2016-09-28 18:12:09 1696 [Note] InnoDB: Waiting for purge to start
2016-09-28 18:12:09 1696 [Note] InnoDB: 5.6.24 started; log sequence number 21593264
2016-09-28 18:12:09 1696 [Note] Server hostname (bind-address): '*'; port: 3306
2016-09-28 18:12:09 1696 [Note] IPv6 is available.
2016-09-28 18:12:09 1696 [Note]   - '::' resolves to '::';
2016-09-28 18:12:09 1696 [Note] Server socket created on IP: '::'.
2016-09-28 18:12:09 1696 [Note] Event Scheduler: Loaded 0 events
2016-09-28 18:12:09 1696 [Note] C:\Program Files\MySQL\MySQL Server 5.6\bin\mysqld.exe: ready for connections.
Version: '5.6.24-log'  socket: ''  port: 3306  MySQL Community Server (GPL)
2016-09-29 09:00:01 1672 [Note] Plugin 'FEDERATED' is disabled.
2016-09-29 09:00:01 6e8 InnoDB: Warning: Using innodb_additional_mem_pool_size is DEPRECATED. This option may be removed in future releases, together with the option innodb_use_sys_malloc and with the InnoDB's internal memory allocator.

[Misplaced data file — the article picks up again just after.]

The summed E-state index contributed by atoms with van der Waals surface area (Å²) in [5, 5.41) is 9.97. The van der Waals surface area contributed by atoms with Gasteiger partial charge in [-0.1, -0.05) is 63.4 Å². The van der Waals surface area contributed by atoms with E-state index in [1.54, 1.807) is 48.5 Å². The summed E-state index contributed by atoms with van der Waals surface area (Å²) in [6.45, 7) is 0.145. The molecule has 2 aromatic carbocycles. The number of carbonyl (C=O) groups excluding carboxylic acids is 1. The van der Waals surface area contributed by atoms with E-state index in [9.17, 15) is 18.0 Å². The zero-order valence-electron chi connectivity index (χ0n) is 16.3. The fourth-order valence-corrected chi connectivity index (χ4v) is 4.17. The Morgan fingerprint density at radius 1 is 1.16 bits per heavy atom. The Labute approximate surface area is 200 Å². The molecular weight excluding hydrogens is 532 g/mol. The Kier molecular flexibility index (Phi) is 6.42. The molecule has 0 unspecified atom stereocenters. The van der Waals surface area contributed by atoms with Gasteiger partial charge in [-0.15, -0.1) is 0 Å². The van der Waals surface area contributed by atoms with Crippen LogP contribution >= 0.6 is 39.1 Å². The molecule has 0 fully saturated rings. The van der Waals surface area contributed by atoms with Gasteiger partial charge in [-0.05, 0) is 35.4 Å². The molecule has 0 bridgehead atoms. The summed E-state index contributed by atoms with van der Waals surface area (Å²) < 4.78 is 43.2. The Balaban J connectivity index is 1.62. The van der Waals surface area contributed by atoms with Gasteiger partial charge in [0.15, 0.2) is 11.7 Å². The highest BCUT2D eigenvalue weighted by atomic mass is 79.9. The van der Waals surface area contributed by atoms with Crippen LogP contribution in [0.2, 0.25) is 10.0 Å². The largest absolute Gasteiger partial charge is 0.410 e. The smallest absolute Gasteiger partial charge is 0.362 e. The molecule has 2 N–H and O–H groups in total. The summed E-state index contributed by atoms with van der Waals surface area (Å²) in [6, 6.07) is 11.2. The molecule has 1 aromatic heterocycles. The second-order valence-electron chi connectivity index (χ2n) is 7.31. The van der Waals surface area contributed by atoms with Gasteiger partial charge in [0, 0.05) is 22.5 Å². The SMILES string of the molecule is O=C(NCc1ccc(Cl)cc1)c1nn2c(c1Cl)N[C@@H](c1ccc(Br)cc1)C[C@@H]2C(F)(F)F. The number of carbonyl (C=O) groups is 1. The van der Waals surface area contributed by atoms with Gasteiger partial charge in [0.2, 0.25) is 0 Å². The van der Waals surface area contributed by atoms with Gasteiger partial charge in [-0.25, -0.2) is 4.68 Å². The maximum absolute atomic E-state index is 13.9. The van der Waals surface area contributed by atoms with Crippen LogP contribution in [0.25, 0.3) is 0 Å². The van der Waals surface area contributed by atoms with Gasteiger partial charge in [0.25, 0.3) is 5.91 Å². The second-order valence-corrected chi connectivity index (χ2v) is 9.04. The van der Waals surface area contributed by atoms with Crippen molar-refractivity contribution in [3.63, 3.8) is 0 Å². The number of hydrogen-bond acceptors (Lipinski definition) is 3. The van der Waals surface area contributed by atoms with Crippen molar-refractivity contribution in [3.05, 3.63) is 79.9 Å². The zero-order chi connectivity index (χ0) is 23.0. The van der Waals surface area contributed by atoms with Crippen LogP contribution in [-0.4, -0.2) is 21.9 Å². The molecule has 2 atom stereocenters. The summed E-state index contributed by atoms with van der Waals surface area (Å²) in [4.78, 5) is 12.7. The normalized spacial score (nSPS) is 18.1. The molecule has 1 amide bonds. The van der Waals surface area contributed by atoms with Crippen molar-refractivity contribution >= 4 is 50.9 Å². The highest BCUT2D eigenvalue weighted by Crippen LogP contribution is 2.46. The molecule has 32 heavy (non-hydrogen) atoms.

2016-09-29 09:00:01 1672 [Note] InnoDB: Using atomics to ref count buffer pool pages
2016-09-29 09:00:01 1672 [Note] InnoDB: The InnoDB memory heap is disabled
2016-09-29 09:00:01 1672 [Note] InnoDB: Mutexes and rw_locks use Windows interlocked functions
2016-09-29 09:00:01 1672 [Note] InnoDB: Memory barrier is not used
2016-09-29 09:00:01 1672 [Note] InnoDB: Compressed tables use zlib 1.2.3
2016-09-29 09:00:01 1672 [Note] InnoDB: Not using CPU crc32 instructions
2016-09-29 09:00:01 1672 [Note] InnoDB: Initializing buffer pool, size = 3.0G
2016-09-29 09:00:01 1672 [Note] InnoDB: Completed initialization of buffer pool
2016-09-29 09:00:01 1672 [Note] InnoDB: Highest supported file format is Barracuda.
2016-09-29 09:00:01 1672 [Note] InnoDB: The log sequence numbers 17708957 and 17708957 in ibdata files do not match the log sequence number 21593274 in the ib_logfiles!
2016-09-29 09:00:01 1672 [Note] InnoDB: Database was not shutdown normally!
2016-09-29 09:00:01 1672 [Note] InnoDB: Starting crash recovery.
2016-09-29 09:00:01 1672 [Note] InnoDB: Reading tablespace information from the .ibd files...
2016-09-29 09:00:01 1672 [Note] InnoDB: Restoring possible half-written data pages